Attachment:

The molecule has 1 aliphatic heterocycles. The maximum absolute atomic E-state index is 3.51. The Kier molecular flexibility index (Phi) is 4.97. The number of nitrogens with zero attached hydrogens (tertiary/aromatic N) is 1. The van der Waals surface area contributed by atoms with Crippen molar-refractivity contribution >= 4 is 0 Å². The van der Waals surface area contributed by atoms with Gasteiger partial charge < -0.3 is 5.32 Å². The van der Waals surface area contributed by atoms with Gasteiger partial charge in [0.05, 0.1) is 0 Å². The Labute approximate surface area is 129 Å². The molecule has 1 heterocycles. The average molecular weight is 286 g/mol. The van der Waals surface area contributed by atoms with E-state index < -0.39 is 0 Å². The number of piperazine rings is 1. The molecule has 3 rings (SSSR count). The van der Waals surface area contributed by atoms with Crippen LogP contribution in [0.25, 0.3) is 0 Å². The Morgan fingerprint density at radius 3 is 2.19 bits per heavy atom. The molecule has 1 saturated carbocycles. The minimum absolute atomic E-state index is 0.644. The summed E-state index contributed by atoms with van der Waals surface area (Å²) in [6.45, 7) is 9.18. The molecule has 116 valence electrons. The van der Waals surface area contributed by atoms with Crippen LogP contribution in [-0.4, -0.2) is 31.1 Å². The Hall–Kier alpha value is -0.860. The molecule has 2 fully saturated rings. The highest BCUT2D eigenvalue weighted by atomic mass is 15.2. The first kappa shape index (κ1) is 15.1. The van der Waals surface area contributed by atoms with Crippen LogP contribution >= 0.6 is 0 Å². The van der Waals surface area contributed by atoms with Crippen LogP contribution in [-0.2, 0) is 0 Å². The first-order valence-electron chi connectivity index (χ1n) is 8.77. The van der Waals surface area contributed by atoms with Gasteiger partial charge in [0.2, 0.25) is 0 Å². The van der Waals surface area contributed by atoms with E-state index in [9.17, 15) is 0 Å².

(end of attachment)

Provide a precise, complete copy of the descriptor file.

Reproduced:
The molecule has 1 aliphatic heterocycles. The maximum absolute atomic E-state index is 3.51. The Kier molecular flexibility index (Phi) is 4.97. The number of nitrogens with zero attached hydrogens (tertiary/aromatic N) is 1. The van der Waals surface area contributed by atoms with Crippen molar-refractivity contribution >= 4 is 0 Å². The van der Waals surface area contributed by atoms with Gasteiger partial charge < -0.3 is 5.32 Å². The van der Waals surface area contributed by atoms with Gasteiger partial charge in [0.05, 0.1) is 0 Å². The Labute approximate surface area is 129 Å². The molecule has 1 heterocycles. The average molecular weight is 286 g/mol. The van der Waals surface area contributed by atoms with E-state index < -0.39 is 0 Å². The number of piperazine rings is 1. The molecule has 3 rings (SSSR count). The van der Waals surface area contributed by atoms with Crippen LogP contribution in [0.25, 0.3) is 0 Å². The Morgan fingerprint density at radius 3 is 2.19 bits per heavy atom. The molecule has 1 saturated carbocycles. The minimum absolute atomic E-state index is 0.644. The summed E-state index contributed by atoms with van der Waals surface area (Å²) in [6.45, 7) is 9.18. The molecule has 116 valence electrons. The van der Waals surface area contributed by atoms with Crippen LogP contribution in [-0.4, -0.2) is 31.1 Å². The Hall–Kier alpha value is -0.860. The molecule has 2 fully saturated rings. The highest BCUT2D eigenvalue weighted by atomic mass is 15.2. The first kappa shape index (κ1) is 15.1. The van der Waals surface area contributed by atoms with Crippen LogP contribution >= 0.6 is 0 Å². The van der Waals surface area contributed by atoms with Crippen LogP contribution in [-0.2, 0) is 0 Å². The first-order valence-electron chi connectivity index (χ1n) is 8.77. The van der Waals surface area contributed by atoms with Gasteiger partial charge in [0.2, 0.25) is 0 Å². The van der Waals surface area contributed by atoms with E-state index in [9.17, 15) is 0 Å².